With the Schengen agreement, entry into Iceland has been facilitated; nevertheless you should always carry a passport or personal id, which is valid for 6 months after your holiday in Iceland. Luggage can weigh up to 20kg per person.
The currency used in Iceland is the Icelandic Krone ("krona"), ISK.
Widely used are also the Euro/Mastercard and Visa credit cards. In larger towns and airports it is easily possible to get cash through ATM cash machines.
Exchange rate in January 2011: 1 GBP = 180 ISK or 1 USD = 115 ISK. Please check with your local bank before travelling.
There are good bus connections to almost every point of the island. Reykjavik itself has an excellent bus service. There is no train service, but there is a national airline service between Reykjavik, Höfn, Egilsstadir, Akureyri and the Westfjords. The international airport is in Keflavik, 50 km west of Reykjavik.
The regular mobile telephones may be used in Iceland. Up to the highland roaming service is good. Siminn and Vodafone GSM-telephone cards are also available at all gas stations. These two providers cover the biggest part of the island as well as all municipalities of at least 200 inhabitants. There you can also rent MNT mobile telephones, which cover almost all of Iceland including the highland.
Banks are open from Monday to Friday between 9.15 and 16.00. Bank machines (ATM) can be found in the bigger cities. Generally shops are open Monday to Friday from 9.00 to 18.00 and Saturdays from 10.00 to 14.00. The grocery shops "10 to 11" are open the whole day until 11pm every day of the week. Some souvenir shops are also open on Sundays. Tourist information in Reykjavik is open daily from 8.30 to 19.00 (01.05 - 15.09). Between 16.09 and 31.05 it is open on week days from 9.00 to 18.00 and on the weekend from 10.00 to 14.00.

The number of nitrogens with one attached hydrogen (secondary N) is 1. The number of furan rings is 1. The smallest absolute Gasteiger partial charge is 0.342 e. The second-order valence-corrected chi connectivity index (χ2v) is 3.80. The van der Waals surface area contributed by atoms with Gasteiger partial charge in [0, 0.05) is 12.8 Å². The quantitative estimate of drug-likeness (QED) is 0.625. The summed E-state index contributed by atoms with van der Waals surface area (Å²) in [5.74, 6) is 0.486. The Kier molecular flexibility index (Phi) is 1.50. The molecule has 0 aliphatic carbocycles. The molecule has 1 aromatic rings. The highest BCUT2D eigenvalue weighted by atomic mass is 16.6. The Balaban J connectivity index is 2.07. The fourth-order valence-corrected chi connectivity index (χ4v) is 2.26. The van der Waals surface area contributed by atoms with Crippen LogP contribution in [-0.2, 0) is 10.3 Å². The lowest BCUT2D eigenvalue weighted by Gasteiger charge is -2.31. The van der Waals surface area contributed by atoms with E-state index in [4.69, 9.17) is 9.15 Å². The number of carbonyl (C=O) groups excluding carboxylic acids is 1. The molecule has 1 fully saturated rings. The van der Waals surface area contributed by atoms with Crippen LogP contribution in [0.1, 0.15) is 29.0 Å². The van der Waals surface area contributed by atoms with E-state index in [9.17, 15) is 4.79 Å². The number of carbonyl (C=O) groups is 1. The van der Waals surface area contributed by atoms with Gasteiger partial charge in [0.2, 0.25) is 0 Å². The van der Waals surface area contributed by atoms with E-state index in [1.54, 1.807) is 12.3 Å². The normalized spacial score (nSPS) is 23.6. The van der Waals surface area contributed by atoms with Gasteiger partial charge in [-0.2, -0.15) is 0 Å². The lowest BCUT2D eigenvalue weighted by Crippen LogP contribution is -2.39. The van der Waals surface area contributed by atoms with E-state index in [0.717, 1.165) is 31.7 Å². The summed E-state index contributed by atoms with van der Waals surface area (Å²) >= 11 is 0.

Although the warm Gulf Stream has a positive effect on the climate, you have to be ready for all kinds of weather in general. In summer temperatures vary around 12°-15°Celsius, though they may go as high as 20°C. Rain showers are always possible, even if they do not last long. During the year, Reykjavik's average rainfall is less than that in Munich for example. Temperatures in winter are around +/- 5°C; even though it can be very windy, it is not as cold as generally assumed.
Already in March, the days are longer in Iceland than in middle Europe. The midnight sun can be observed especially well from mid May to mid July during clear nights in the north of the country. From September until March you can admire the northern lights or Aurora Borealis that can only be seen close to the arctic poles. The days during the winter are not as dark as you may assume. In the winter months November to February there are still 5 to 8 hours of daylight.
The Icelandic specialties are tender lamb and fresh fish in all variations. Apart from these you can find something for every taste, whether it is Indian, French, Mexican, Italian or... or... or... With each meal fresh water is served for free, bread on table is also free of charge. Soft drinks, beer and a big variety of wines is served upon request.
Source: Iceland ProTravel